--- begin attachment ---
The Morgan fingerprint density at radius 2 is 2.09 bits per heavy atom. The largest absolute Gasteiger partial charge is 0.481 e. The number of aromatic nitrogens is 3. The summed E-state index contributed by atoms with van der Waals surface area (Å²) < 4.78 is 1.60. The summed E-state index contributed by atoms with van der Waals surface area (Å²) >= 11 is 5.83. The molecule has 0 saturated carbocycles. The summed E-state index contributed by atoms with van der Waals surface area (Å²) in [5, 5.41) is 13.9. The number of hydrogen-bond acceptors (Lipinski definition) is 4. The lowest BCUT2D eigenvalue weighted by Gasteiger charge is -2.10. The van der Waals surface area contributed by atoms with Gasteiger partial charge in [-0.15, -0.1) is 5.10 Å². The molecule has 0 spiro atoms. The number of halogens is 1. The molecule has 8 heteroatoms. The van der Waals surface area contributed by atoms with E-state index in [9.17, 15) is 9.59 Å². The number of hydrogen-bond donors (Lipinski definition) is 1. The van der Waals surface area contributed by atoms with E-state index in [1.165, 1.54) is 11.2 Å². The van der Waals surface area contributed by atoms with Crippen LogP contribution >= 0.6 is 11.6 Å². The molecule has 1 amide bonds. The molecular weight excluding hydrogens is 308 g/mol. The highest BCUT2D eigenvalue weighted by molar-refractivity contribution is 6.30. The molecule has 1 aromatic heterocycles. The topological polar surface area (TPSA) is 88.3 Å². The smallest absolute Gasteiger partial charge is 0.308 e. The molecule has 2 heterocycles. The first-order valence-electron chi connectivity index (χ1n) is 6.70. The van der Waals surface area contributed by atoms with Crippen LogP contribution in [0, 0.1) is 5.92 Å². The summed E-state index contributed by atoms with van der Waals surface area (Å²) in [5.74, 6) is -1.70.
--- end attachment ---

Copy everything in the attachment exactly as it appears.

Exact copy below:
The Morgan fingerprint density at radius 2 is 2.09 bits per heavy atom. The largest absolute Gasteiger partial charge is 0.481 e. The number of aromatic nitrogens is 3. The summed E-state index contributed by atoms with van der Waals surface area (Å²) < 4.78 is 1.60. The summed E-state index contributed by atoms with van der Waals surface area (Å²) >= 11 is 5.83. The molecule has 0 saturated carbocycles. The summed E-state index contributed by atoms with van der Waals surface area (Å²) in [5, 5.41) is 13.9. The number of hydrogen-bond acceptors (Lipinski definition) is 4. The lowest BCUT2D eigenvalue weighted by Gasteiger charge is -2.10. The van der Waals surface area contributed by atoms with Gasteiger partial charge in [-0.15, -0.1) is 5.10 Å². The molecule has 0 spiro atoms. The number of halogens is 1. The molecule has 8 heteroatoms. The van der Waals surface area contributed by atoms with E-state index in [9.17, 15) is 9.59 Å². The number of hydrogen-bond donors (Lipinski definition) is 1. The van der Waals surface area contributed by atoms with E-state index in [1.165, 1.54) is 11.2 Å². The van der Waals surface area contributed by atoms with Crippen LogP contribution >= 0.6 is 11.6 Å². The molecule has 1 amide bonds. The molecular weight excluding hydrogens is 308 g/mol. The highest BCUT2D eigenvalue weighted by molar-refractivity contribution is 6.30. The molecule has 1 aromatic heterocycles. The topological polar surface area (TPSA) is 88.3 Å². The smallest absolute Gasteiger partial charge is 0.308 e. The molecule has 2 heterocycles. The first-order valence-electron chi connectivity index (χ1n) is 6.70. The van der Waals surface area contributed by atoms with Crippen LogP contribution in [0, 0.1) is 5.92 Å². The summed E-state index contributed by atoms with van der Waals surface area (Å²) in [5.74, 6) is -1.70.